Saturday, March 27, 2010
Stepping out of the Newsroom and flying to Washington DC was not on my To Do list but somehow it manifested itself in the form of a Social Media - Reporting Tour, about a week ago.
This was to be my first real experience overseas and the first time I was to fly to a foreign destination on my own. 4 and a half hour flight to Dubai, 8 hours at the airport trying to get on Facebook and another 15 hours of flight to Washington DC should have killed my excitement but it didn't. In fact, the moment I arrived and took a taxi to the hotel only to find out that due to a 4 hour delay as a result of flight delay, my check-in time was pushed back and I had about 6 hours to wait till my room was vacant! But luckily, I bumped into one of the 30-odd journalists who were supposed to arrive at the Washington Plaza and leaving our bags at the concierge, the two of us went sight seeing in DC.
To give you a bit of the background story - the tour was organized by the Foreign Press Center of the U.S. Department of State and funded by the U.S. government. So why would they do this? Well, according to what I understood from the folks at the Foreign Press Center, by inviting over 60 journalists and bloggers from around the world on 2 reporting tours - one in February and the other in March - the U.S. government hopes to highlight their views on different matters and to present them to other nations through the journalists. Apart from that, the tour being on Social Media, the U.S. government more or less painted a fine picture of just how they maximize the benefits of using social media to put their message across to the general public in a more effective manner and at the same time, to harness the views and comments from the public as well.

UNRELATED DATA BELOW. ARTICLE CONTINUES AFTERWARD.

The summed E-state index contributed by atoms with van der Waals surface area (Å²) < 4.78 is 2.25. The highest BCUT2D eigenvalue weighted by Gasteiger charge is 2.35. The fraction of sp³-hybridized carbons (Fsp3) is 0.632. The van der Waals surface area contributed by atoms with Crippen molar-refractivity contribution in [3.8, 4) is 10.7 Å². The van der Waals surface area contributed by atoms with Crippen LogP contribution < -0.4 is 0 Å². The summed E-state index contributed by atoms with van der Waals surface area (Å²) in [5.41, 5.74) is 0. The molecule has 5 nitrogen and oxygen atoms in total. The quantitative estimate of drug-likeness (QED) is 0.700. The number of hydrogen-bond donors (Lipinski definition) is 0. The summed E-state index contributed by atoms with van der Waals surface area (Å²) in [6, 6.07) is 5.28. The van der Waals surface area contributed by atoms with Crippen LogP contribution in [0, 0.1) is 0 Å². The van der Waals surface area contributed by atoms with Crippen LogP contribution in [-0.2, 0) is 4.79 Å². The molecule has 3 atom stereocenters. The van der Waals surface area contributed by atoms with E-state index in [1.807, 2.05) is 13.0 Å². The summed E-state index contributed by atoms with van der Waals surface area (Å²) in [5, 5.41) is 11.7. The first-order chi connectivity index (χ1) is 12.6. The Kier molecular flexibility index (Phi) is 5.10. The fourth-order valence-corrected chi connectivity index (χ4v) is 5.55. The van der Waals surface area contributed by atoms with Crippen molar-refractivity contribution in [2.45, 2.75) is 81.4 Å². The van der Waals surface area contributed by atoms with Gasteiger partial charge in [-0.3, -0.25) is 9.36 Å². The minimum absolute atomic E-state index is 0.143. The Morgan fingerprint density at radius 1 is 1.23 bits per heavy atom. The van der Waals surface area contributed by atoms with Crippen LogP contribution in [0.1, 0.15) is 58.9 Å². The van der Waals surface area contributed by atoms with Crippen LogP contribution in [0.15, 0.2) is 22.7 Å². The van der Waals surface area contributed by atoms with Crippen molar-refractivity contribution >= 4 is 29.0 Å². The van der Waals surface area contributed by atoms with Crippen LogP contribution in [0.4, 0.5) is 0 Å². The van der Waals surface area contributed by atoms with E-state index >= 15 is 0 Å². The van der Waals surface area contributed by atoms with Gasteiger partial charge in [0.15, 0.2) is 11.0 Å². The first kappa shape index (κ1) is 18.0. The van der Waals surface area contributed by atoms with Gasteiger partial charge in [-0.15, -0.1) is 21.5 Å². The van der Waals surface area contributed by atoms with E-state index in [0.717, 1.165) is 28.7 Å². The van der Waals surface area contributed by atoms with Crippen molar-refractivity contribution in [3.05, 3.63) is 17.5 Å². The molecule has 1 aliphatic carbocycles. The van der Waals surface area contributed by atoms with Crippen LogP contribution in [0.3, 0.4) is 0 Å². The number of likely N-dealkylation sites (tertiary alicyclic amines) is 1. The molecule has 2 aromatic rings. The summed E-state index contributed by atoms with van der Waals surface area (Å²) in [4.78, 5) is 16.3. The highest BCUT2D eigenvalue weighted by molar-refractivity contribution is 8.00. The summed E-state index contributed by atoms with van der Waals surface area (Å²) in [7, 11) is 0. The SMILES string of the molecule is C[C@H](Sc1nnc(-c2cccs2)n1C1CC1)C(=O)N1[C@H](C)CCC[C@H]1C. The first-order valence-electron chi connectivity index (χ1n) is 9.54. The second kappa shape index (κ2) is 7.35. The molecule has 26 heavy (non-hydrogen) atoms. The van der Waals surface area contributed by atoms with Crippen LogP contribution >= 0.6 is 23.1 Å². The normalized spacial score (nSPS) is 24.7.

However, the next morning almost 30 journalists, together with representatives from the Foreign Press Center - Nicole, Matthew, Dorris and Neil - were at the U.S. Department of State building. After the routine and strict security check-ups, we were taken to the Treaty Room, just to look around. This was prior to the scheduled meeting with Alec Ross - Senior Advisor for Innovation to U.S. Secretary of State Hillary Clinton and Gordon Duguid - State Department Deputy Spokesman.
Then something happened.. Our guides from the Foreign Press Center pointed at a row of chairs laid out at the entrance to the U.S. Secretary of State and said, we're taking a picture. Just sit here and gather round but leave the middle seat empty. So as we were curiously assembling as we were told, I happened to overhear Matthew saying "Hillary Clinton" and I quickly turned. I couldn't believe my ears, so I asked, "Matt, did you just say Hillary Clinton is going to be here?". And he was like "Shhhhh..." And the next thing you know, the door opened.
Someone came out.
There was tension.
There was anticipation and excitement in the air...
And then she arrived.
U.S. Secretary of State, Hillary Clinton herself arrived in the presence of 30 exclaiming foreign journalists and bloggers.
She spoke to us briefly, asking from which countries we were from and she invited just a few questions. Three lucky journalists managed to ask questions before she said "let's take a picture".
Answering the questions from the group, On Uganda she said that Uganda should not kill people for being homosexual and that the United States was monitoring this.
And on the Israeli and Palestinian issue at that time she said that the US government is of the view that Palestinians should have a state of their own and at the same time, Israelis have a right to live in peace.
Meanwhile speaking on Azerbaijan she said that the Obama administration spoke out when Azerbaijan bloggers were arrested by the government, adding that the U.S. government is working on resolving the Azerbaijan and Armenian issues.